I believe the listeners would have never thought – “Oh Jesus just promised that all who are drawn will have to come and then will be raised up”. They would have thought, I believe, “Jesus just said the Father must draw if we are going to be able to come… and if we come (responding to and not resisting that drawing), we will be raised up.”
The “him” of “draw him” is a personal pronoun that makes one have to ask what is its antecedent that this “him” is relating to. The antecedent would be an understood “him” of the one who actually comes. And the “him” who will be raised up must therefore be tied back to the understood “him” who actually comes also.
The interpretation is just plain wrong that breaks this connection between each “him” with the understood “him” who actually comes, and then makes the false assumption that the “him” who is raised up relates only to the “him” that is drawn. It is also a false assumption that the “him” who is drawn doesn’t have an antecedent.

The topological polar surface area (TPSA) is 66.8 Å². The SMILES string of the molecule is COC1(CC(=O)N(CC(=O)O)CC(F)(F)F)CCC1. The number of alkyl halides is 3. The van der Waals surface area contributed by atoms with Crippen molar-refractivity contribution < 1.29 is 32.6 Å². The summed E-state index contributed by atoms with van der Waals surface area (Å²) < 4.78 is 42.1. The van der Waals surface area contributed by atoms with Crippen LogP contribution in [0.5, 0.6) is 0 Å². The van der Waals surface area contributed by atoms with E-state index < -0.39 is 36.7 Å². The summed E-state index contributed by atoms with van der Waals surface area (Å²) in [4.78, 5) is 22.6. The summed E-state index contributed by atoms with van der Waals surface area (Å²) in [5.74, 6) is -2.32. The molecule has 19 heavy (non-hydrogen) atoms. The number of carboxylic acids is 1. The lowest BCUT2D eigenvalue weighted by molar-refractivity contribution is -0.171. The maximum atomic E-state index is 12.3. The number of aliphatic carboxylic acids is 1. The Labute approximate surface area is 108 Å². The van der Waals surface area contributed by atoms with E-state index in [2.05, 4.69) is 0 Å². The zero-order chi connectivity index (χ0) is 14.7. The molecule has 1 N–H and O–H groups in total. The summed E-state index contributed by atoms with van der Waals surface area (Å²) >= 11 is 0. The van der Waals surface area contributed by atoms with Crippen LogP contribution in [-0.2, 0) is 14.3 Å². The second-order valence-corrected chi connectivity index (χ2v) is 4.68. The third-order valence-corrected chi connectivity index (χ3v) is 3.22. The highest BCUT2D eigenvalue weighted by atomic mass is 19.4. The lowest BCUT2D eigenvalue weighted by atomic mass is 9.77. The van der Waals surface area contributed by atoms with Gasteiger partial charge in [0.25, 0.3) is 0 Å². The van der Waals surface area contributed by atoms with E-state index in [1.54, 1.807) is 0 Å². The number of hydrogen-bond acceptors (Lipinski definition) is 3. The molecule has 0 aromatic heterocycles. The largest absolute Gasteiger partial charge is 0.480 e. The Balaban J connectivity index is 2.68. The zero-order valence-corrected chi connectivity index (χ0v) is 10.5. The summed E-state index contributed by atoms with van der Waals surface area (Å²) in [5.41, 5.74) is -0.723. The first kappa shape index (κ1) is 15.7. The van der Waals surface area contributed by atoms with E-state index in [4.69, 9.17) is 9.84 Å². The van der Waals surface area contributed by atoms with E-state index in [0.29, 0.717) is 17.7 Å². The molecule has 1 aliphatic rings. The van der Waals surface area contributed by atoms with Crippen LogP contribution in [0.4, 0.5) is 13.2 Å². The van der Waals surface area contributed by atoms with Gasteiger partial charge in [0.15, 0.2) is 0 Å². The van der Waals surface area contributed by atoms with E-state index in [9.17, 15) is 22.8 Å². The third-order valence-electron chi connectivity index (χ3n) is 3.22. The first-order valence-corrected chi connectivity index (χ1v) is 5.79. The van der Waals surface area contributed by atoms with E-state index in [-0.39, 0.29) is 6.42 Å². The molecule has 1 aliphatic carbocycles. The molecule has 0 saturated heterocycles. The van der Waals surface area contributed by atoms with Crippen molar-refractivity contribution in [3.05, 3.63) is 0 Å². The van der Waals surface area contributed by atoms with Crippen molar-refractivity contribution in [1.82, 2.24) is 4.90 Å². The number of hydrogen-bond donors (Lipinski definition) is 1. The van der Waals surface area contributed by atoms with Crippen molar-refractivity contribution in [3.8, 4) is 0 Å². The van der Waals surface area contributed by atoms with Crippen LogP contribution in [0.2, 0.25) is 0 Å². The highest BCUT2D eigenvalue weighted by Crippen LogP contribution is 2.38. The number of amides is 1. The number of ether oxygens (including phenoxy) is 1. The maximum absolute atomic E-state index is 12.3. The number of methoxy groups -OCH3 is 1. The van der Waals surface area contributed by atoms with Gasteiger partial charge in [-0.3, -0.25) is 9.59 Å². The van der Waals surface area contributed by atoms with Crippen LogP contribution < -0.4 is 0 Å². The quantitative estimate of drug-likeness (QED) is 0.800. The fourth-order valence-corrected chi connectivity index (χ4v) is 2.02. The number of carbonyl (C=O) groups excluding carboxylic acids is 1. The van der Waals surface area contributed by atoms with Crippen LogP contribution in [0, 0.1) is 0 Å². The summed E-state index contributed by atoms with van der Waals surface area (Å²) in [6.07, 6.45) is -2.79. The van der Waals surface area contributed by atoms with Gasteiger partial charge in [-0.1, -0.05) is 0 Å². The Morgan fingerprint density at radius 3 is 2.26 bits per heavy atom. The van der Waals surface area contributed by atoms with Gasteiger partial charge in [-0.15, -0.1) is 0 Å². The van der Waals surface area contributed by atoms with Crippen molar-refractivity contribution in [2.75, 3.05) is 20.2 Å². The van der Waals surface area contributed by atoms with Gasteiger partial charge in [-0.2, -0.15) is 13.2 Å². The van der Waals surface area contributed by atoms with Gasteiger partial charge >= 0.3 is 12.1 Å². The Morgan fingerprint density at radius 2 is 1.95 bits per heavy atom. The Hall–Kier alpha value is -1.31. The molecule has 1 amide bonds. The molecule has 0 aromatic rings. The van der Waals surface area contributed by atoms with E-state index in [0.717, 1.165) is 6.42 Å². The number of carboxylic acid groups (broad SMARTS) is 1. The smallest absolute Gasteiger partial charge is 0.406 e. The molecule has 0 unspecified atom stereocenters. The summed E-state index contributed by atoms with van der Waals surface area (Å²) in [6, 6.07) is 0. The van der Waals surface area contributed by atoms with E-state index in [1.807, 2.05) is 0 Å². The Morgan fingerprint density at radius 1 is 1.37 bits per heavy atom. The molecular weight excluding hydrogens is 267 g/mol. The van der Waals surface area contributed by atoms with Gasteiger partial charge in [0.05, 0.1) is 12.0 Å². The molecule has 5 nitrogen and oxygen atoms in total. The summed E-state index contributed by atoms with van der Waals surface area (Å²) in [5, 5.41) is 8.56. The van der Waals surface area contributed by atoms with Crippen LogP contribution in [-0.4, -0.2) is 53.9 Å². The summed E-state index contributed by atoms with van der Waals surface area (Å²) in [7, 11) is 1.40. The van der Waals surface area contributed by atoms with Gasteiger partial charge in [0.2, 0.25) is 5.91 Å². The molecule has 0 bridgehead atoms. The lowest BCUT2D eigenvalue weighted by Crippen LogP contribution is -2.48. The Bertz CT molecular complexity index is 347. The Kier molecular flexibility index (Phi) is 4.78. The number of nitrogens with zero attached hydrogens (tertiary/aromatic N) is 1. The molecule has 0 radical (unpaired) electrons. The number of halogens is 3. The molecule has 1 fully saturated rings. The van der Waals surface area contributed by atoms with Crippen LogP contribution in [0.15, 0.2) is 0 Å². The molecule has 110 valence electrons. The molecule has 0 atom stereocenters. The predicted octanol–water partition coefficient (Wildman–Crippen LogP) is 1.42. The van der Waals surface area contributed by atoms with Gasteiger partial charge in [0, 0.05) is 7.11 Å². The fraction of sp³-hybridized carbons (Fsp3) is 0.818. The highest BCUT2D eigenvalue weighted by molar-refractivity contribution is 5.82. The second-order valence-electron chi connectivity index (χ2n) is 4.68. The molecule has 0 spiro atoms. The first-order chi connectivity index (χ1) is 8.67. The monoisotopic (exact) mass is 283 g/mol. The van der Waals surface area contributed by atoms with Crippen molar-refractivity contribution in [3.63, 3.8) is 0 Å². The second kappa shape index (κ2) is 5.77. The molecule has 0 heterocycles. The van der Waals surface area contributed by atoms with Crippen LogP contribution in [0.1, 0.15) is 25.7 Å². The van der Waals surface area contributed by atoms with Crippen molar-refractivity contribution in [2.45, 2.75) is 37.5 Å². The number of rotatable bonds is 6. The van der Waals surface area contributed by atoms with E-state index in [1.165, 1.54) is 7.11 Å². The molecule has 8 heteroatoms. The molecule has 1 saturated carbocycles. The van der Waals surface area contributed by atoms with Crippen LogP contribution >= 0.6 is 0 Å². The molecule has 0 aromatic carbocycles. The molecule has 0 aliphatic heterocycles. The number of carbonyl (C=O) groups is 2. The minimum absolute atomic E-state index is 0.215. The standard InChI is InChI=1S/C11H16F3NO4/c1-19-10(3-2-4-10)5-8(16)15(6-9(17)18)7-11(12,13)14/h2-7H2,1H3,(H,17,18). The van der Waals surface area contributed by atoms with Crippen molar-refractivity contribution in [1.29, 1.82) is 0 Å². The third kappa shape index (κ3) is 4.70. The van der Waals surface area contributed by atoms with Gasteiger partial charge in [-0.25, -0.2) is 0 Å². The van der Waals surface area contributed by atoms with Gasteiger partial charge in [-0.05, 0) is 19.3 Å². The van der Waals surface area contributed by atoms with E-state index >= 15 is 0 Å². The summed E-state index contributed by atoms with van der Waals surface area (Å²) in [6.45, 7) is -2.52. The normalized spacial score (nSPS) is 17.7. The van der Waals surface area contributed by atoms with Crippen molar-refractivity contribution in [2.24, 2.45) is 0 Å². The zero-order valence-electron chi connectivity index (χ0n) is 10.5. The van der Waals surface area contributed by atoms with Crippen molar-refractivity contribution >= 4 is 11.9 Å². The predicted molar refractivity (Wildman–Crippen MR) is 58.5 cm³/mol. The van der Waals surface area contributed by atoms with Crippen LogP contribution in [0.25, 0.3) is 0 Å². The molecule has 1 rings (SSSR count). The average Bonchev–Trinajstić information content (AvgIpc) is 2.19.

And you cannot grammatically divorce the “him” in the last clause phrase from the “him” in the second clause, and you cannot grammatically divorce the “him” in the second clause from the “no-one can come” in the first clause. Ask any grammarian at your church!
Listening Without Calvinist Headphones
The real issue is not trying to make the passage say more than it does. But Calvinists do just that, trampling all over the rules of logic. To get exactly what they want from this verse in a very clear way, Jesus would have had to say it this way. “Only those the Father draws are able to and will eventually come to me, and the one He draws I will raise up in the last day.”
I know the Calvinist thinks he hears Jesus saying those very words, because he has his special Calvinist headphones on that distort what’s being said to make it fit his deterministic theology. But Jesus is speaking to a crowd of unbelievers, telling them how important it is to see Him as not just someone to give them food that perishes, but that He is giving His flesh for “the life of the world”. He is telling them how important it is to come to Him and believe in Him, and that the Father is personally involved in making that possible. The context is wooing an unregenerate crowd, not teaching a bunch of reformed theologians!